Strikes as a miracle of art the mind.
This cup (from Calydon it cross'd the seas)
I bought for a she goat, and new-made cheese!
As yet unsoil'd, nor touch'd by lip of mine,
My friend, this masterpiece of wood be thine,
For thy loved hymn so sweet, a willing meed!
Sure sweeter flows not from the pastoral reed!
And yet I envy not thy proudest boast—
Thy song will never reach Oblivion's coast.
THYR. Begin, dear Muse, the strain of pas-
Lo, Ætna's swain! 'tis Thyrsis' notes that flow!
Where stray'd ye, nymphs, when Daphnis pined with love?
Through Peneus' vale, or Pindus' steepy grove?
For not Anapus' flood your steps delay'd—
Or Acis' sacred wave, or Ætna's shade!
Begin, dear Muse, the strain of pastoral woe, In melting cadence may the numbers flow. Gaunt wolves and pards deplored his parting breath;
And e'en the forest lion mourn'd his death.
Begin, dear Muse, the strain of pastoral woe, In melting cadence may the numbers flow. Bulls, cows, and steers stood drooping at his side, And wail'd, in sorrow, as the shepherd died.
Begin, dear Muse, the strain of pastoral woe, In melting cadence may the numbers flow. First winged Hermes from the mountain came: Whence, Daphnis, whence (he cried) this fatal flame?'
Begin, dear Muse, the strain of pastoral woe, In melting cadence may the numbers flow. The goatherds, hinds, and shepherds, all inquired—
'What ail'd the herdsman? and what fever fired?" Priapus came, and cried-'Ah, Daphnis, say, Does love, poor Daphnis, steal thy soul away? She with bare feet through woods and fountains
Exclaiming, "Hah, too thoughtless in thy loves! Hah! what though herdsman be thy purer name, Sure, all the goatherd marks thy lawless flame.
He views with leering eyes his goats askance,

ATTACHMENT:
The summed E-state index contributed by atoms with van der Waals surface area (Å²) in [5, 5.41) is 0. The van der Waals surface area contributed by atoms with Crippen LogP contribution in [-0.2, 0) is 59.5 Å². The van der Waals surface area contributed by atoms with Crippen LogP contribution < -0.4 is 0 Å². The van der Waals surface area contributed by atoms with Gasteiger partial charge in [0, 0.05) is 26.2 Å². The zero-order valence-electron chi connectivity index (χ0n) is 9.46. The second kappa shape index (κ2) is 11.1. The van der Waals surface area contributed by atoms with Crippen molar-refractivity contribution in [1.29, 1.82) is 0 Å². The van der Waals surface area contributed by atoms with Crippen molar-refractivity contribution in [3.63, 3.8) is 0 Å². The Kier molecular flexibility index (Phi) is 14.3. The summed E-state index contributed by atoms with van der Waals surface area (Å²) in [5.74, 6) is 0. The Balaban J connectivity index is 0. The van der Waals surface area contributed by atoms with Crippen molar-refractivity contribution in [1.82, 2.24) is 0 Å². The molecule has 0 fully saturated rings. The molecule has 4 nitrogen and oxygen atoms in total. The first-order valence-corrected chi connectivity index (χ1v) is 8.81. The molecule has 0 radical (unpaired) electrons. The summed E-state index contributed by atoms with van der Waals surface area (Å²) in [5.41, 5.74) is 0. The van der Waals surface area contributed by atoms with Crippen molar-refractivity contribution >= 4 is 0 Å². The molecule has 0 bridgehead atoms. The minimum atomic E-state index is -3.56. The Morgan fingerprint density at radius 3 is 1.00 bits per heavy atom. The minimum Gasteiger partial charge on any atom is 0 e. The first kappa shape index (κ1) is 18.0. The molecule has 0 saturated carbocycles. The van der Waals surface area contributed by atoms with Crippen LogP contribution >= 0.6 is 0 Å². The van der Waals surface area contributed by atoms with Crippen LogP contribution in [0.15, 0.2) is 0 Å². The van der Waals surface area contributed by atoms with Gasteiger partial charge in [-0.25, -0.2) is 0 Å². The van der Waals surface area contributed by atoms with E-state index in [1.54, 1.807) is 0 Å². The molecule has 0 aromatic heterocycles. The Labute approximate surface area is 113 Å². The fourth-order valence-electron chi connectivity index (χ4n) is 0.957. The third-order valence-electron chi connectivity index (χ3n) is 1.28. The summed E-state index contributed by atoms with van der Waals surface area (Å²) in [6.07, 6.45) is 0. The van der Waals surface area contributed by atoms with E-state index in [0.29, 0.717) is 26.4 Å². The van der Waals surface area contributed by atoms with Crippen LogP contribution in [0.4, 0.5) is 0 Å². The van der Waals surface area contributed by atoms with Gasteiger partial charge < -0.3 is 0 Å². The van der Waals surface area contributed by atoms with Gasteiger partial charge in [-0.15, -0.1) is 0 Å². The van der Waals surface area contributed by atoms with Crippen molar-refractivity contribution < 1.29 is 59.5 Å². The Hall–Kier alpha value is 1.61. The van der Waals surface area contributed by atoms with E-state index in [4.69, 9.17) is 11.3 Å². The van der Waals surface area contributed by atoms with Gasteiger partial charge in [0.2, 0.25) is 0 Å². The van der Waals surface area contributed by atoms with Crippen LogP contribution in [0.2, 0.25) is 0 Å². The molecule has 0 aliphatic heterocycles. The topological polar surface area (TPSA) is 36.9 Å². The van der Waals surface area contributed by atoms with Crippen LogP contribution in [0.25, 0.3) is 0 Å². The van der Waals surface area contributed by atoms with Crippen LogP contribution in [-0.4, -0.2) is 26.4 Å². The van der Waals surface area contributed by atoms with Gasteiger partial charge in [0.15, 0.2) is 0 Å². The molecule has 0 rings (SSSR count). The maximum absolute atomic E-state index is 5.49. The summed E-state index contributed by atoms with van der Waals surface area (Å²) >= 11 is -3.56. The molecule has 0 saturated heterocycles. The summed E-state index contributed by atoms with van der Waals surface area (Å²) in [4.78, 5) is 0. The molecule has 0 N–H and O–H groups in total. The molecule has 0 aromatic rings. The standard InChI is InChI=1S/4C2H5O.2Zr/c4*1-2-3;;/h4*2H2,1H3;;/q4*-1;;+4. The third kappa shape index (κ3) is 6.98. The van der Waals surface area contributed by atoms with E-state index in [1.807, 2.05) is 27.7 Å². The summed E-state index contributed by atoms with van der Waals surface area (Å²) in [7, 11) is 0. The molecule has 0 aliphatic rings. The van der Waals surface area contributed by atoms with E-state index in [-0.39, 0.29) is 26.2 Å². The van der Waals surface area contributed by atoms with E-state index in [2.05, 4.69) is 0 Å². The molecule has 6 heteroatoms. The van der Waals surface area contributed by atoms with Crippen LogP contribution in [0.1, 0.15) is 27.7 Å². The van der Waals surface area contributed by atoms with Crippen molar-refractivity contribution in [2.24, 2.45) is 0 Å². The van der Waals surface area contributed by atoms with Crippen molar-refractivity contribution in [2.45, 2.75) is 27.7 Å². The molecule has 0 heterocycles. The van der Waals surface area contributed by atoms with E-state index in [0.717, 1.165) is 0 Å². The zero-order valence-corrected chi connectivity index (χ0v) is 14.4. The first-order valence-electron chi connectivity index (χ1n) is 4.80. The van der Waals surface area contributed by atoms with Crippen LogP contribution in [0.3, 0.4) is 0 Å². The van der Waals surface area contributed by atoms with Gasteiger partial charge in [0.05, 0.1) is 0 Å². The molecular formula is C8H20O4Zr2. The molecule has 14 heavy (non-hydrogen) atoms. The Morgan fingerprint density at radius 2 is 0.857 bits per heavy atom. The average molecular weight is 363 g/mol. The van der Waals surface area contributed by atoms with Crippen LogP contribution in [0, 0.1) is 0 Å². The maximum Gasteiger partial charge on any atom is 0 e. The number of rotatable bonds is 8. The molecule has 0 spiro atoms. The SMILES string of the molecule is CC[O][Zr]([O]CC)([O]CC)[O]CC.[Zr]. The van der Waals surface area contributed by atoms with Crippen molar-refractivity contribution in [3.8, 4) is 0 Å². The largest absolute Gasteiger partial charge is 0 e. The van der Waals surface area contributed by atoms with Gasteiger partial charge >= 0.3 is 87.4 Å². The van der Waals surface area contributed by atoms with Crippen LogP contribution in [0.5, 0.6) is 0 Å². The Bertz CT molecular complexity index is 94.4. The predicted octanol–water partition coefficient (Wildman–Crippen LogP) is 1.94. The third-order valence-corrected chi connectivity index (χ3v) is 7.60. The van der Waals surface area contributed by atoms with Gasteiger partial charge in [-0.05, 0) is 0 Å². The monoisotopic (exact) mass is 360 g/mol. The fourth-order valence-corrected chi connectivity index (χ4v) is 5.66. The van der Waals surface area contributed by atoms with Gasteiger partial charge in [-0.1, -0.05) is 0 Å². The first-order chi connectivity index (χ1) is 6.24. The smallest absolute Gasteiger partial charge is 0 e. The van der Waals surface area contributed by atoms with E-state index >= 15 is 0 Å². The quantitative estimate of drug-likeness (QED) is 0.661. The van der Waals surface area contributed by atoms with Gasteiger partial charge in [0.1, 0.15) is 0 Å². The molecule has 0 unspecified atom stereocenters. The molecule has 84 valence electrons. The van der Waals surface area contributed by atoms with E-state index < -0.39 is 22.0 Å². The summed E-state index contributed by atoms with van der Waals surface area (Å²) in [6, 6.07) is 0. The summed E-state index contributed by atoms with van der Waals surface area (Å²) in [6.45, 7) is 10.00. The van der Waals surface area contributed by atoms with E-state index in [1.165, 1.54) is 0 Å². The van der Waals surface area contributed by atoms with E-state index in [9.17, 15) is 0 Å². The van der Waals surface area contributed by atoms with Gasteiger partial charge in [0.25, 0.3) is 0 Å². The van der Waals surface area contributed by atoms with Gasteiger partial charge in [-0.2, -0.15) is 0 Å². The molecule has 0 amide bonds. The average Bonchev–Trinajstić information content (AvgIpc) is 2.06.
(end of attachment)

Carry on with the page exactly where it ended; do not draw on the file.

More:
Notes their keen sport, and pines in every glance:
Thus, while the virgin train, fleet bounding by,
Weave the gay dance, and titter at thy sigh;
Perfidious man! each laugh lights up desire,
That wastes thy gloting eyes with wanton fire!"
Silent he sat still burning, every vein [pain.
Throbb'd through dire love, till death extinguish'd
Begin, dear Muse, the strain of pastoral woe,
In melting cadence may the numbers flow.
Next Venus' self the hapless youth address'd
(With faint, forced smiles, yet anger at her breast):
'Well, Daphnis, art thou still a match for love?
Say, does not Cupid now the victor prove?'
Begin, dear Muse, the strain of pastoral woe, In melting cadence may the numbers flow. Buthe: "Too true thou sayst, that Love hath won! Too sure thy triumphs mark my setting sun!'
Begin, dear Muse, the strain of pastoral woe, In melting cadence may the numbers flow. 'Fly, where Anchises-to his arms awayAnd screen your pleasures from the garish day. On Ida's hill: there spread o'erarching groves; There many an oak will hide your covert loves; There the broad rush, in matted verdure, thrives; There bees, in busy swarms, hum round their hives.
Begin, dear Muse, the strain of pastoral woe, In melting cadence may the numbers flow. 'Adonis too-though delicately fairHe feeds his flocks, and hunts the flying hare!
Begin, dear Muse, the strain of pastoral woe, In melting cadence may the numbers flow.